Pursuant to subsection 2(1) of SIMA, a margin of dumping of less than 2% of the export price is defined as insignificant and a volume of dumped goods is considered negligible if it accounts for less than 3% of the total volume of goods that are released into Canada from all countries that are of the same description as the dumped goods.
 As summarized in the following table, the margin of dumping and the volume of dumped imports estimated by the CBSA for the period of January 1st, 2015, to December 31st, 2015, are greater than the thresholds outlined above.
|Country||Estimated Dumped Goods as a Percentage of Total Imports Into Western Canada, by Volume||Estimated Margin of Dumping as % of Export Price|
Evidence Of Injury
 Subsection 42(5) of SIMA specifies two conditions that must be evaluated in assessing the alleged injury to domestic production in a regional market.
 The first condition is that there must be a concentration of the dumped goods imported into the regional market as opposed to the volume imported into the rest of Canada. Information provided in the complaint demonstrated that there is a concentration of the allegedly dumped goods imported into Western Canada.
 The second condition is that there must be evidence that the dumped imports cause injury to all or almost all of the production within the regional market. The complainant is the only Canadian producer of gypsum board in the regional market. CertainTeed has provided evidence of injury resulting from the allegedly dumped imports in question, the extent of which is discussed below. Consequently, the second condition is also met.
 The CBSA cannot release specific quantitative data concerning the two above mentioned conditions, as it will disclose confidential information pertaining to only one Canadian company.
 The complainant has alleged that the subject goods from the US have been dumped into Western Canada and that the dumping has caused or is threatening to cause injury to the Western Canadian industry producing the like goods.
 In support of its allegations, the complainant has provided evidence of price undercutting, erosion and suppression; lost sales and market share; negative financial results; reduced production and capacity utilization; and reduction of employment.
 In the following analysis of injury, the CBSA cannot release specific quantitative data, as it relates to only one Canadian company and would result in the disclosure of confidential information. Therefore, the information is presented without reference to specific numbers.
Loss of Market Share
 The Western Canadian market information provided by the complainant shows a decrease in the market share of domestically produced gypsum board from 2013 through 2015.Footnote 8 The CBSA’s analysis of imports of subject goods into Western Canada from the US revealed increased importations from 2013 through 2015.
 Based on the CBSA’s analysis of information contained in the complaint, as well as the CBSA’s estimate of imports, the CBSA finds the complainant’s claim of loss of market share to be reasonable and well supported.
Price Undercutting, Erosion and Suppression
 The complainant states that the allegedly dumped goods have captured sales and market share by undercutting their prices. As a result, the complainant states that they have been forced to discount their prices to compete with the low priced subject goods in order to retain sales.Footnote 9 Further, the complainant notes that the low pricing of the allegedly dumped goods will further increase demand for subject goods and result in further price undercutting and erosion. CertainTeed notes that they have foregone price increases, sought to offset increased costs, due to the alleged dumped imports.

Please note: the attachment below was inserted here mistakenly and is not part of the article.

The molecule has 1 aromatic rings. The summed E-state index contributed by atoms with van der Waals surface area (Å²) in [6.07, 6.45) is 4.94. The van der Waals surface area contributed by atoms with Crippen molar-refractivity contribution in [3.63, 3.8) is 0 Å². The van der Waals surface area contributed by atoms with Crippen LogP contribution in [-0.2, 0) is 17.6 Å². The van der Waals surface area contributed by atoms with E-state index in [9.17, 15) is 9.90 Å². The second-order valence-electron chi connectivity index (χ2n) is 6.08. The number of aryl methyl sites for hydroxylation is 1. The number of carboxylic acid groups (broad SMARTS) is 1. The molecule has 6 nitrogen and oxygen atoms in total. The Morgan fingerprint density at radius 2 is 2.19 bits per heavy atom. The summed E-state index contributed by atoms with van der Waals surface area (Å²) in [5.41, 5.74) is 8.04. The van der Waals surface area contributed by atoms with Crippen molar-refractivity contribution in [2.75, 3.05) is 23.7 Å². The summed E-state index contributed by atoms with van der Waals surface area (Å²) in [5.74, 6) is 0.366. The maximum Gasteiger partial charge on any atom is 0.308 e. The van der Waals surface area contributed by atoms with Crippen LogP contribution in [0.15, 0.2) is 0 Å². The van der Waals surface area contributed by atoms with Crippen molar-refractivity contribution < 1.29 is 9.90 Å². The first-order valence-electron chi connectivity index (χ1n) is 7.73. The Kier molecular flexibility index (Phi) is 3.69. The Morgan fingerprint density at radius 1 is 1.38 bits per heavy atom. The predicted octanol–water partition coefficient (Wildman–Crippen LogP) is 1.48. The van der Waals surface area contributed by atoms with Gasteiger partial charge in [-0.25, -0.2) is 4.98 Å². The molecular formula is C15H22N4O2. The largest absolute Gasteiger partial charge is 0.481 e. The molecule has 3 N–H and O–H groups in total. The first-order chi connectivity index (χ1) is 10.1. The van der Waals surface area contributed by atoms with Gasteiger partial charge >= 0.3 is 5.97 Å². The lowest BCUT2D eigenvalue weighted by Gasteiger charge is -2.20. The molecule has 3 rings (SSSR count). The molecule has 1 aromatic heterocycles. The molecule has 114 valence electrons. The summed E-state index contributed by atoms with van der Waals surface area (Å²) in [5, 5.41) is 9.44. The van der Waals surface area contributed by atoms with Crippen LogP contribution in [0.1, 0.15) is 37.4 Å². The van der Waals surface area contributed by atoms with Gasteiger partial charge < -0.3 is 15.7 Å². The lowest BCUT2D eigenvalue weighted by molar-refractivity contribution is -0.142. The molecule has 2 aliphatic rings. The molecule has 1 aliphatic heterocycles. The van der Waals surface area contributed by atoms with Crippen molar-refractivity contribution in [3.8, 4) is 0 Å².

As reviewed by the CBSA, the complaint contains evidence of price undercutting and erosion. It also contains documented instances where prices were suppressed or lowered in order to retain sales in response to allegedly dumped imports from the US.
 Based on the above, and the CBSA’s analysis of the information contained in the complaint, the CBSA finds the claim of price undercutting, erosion and suppression is well supported and sufficiently linked to the allegedly dumped goods.
Loss of Sales
 The complainant provided declarations which detail specific examples of lost sales to specific accounts due to low-priced subject imports from the US.Footnote 10 The complaint contains evidence, including price quotations and internal reports, that supports the link between the complainant’s lost sales and the allegedly dumped subject goods.
 Based on the CBSA’s analysis of the information contained in the complaint, the CBSA finds the claim of loss of sales to be well supported and sufficiently linked to the allegedly dumped goods.
Reduced Production and Resulting Underutilization of Capacity
 The complainant states that capacity utilization rates with respect to production of gypsum board have suffered due to the presence of the allegedly dumped goods. The complainant has provided evidence of this underutilization of capacity on a plant by plant basis for Western Canada from 2013 to 2015.Footnote 11
 Based on the information provided, the CBSA finds the claim of underutilization of capacity to be reasonable and well supported.
Reduction in Employment
 The complainant provided evidence that competition from unfairly priced imports has led to a reduction in employment.Footnote 12
 The CBSA finds that the reduction in employment can be reasonably linked to the presence of the allegedly dumped goods from the US.
Negative Financial Results
 The complainant alleges that the injurious impact of the dumped goods is demonstrated in CertainTeed’s deteriorating financial and operational performance in Western Canada.Footnote 13 To support this allegation the complainant has provided consolidated profit and loss statements for gypsum board for the Western Canada operations for 2013 to 2015.Footnote 14
 The CBSA has reviewed the complainant’s financial statements. Specifically, the consolidated profit and loss statements for gypsum board for Western Canada. The CBSA agrees that these income statements demonstrate negative financial performance during the period of 2013 to 2015.